Fun in the Sun - Water Play

Jul 19, 2019

Contrary to popular belief, not all dogs have the instinctual talent or taste for water play. Some dogs, such as the Newfoundland, Standard Poodle, Labrador Retriever may be more natural than others. Don’t assume your dog can swim just because his breed was previously mentioned. My Standard Poodle puts on the brakes big time when it comes to playing in the water. However, most dogs can learn to love to swim in a lake, ocean or pool, but it is important to take it slow. You don’t want to traumatize them.

Start with a kiddie pool and get them acclimated to their feet getting wet. Put a rubber mat on the bottom to prevent sliding on the slick bottom. After that, time to go to a quiet lake or a pool. Initially, start off with a lifevest. This will keep your dog safer until one is more confident in the water. Be sure to wear a life vest of your own. If your dog panics, he might climb on you to escape, and particularly with a large dog, this can put your safety at risk.

If you know of a dog that can already swim, invite them along to help demonstrate so your dog can watch and learn. It’s important to start in the shallow end and get into the water with them. You never want to just toss a dog into water. Support them under their tummy to help them initially and use a significant long lead to prevent your dog from getting out too far. It’s a good idea to bring some treats and a water toy for encouragement. You always want that first experience to be fun!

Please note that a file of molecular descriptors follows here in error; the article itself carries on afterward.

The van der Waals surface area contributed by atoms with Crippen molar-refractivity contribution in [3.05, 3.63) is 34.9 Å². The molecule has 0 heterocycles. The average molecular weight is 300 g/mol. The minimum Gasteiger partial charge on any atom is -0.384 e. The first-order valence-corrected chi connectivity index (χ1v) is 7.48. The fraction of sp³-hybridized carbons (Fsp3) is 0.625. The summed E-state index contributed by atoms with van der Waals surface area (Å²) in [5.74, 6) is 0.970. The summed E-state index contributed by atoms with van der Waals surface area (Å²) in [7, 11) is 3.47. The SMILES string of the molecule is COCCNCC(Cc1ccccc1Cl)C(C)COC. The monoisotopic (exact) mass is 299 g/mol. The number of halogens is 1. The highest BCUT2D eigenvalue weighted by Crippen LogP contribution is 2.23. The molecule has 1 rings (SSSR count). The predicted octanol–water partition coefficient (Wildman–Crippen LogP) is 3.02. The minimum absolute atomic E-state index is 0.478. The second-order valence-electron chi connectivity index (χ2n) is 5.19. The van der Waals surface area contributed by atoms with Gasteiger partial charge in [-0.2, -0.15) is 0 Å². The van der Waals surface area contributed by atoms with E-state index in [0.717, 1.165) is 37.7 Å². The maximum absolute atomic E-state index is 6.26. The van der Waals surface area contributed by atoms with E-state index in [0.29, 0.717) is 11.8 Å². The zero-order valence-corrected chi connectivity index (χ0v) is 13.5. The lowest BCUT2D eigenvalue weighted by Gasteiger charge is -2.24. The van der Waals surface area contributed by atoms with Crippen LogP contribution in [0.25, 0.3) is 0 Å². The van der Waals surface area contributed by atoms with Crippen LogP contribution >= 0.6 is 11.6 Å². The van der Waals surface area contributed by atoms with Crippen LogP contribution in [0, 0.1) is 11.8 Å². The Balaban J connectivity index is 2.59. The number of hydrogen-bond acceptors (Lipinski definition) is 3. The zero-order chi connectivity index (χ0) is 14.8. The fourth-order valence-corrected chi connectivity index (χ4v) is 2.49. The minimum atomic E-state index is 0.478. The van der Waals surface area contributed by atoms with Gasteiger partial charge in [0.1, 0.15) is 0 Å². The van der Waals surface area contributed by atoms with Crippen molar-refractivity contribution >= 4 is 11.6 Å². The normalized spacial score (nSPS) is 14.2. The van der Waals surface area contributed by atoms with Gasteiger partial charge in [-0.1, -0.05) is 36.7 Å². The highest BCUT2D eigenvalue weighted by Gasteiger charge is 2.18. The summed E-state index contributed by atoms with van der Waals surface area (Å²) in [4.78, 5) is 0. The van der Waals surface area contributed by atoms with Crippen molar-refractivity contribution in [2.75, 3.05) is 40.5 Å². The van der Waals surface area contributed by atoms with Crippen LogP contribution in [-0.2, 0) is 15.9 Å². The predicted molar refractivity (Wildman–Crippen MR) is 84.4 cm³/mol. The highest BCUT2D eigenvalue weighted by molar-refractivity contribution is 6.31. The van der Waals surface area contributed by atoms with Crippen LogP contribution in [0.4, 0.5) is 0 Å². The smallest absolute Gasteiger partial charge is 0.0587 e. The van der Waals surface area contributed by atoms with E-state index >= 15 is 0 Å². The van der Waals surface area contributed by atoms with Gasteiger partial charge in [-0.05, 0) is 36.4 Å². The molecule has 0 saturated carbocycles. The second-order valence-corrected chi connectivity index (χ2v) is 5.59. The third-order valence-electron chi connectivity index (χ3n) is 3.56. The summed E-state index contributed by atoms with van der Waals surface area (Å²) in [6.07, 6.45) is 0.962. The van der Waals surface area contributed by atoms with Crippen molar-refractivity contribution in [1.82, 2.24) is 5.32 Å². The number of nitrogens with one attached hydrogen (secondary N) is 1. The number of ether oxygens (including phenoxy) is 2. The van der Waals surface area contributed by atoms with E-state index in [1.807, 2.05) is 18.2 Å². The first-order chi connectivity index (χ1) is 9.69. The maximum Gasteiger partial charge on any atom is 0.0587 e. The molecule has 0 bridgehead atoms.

Additionally, teach your dog how to get out of the water. It’s important to teach your dog a strong recall inorder to signal him to swim back to the shore, boat or pool. In swimming pools, it’s important to show your dog where to exit. There are ramps in the marketplace that are dog specific for pools and boats.

No matter how strong of a swimmer your dog is, it is important to keep a watchful eye. Keeping swimming sessions short, 10 minutes maximum, will help prevent exhaustion. Be careful of water toxicity, when a dog swallows too much water. A common sign is throwing up after swimming. Medical attention is recommended.     

Make sure the water is free of predators and hazards. Dogs can seem like a tasty snack for animals like alligators, snakes or sharks. Monitor for undertows, sharp rocks and blue-green algae. Some bodies of water may contain parasites and bacteria, which may also harm your dog. Always rinse your dog off after they have been swimming. The sand, salt, chlorine and other chemicals can be irritating to the dog’s skin and coat.

Swimming is a fun way for your dog to get great exercise and entertainment, especially in these warmer months. Hope you and your dog can enjoy fun in the sun this summer!

Dr. Michelle Mayers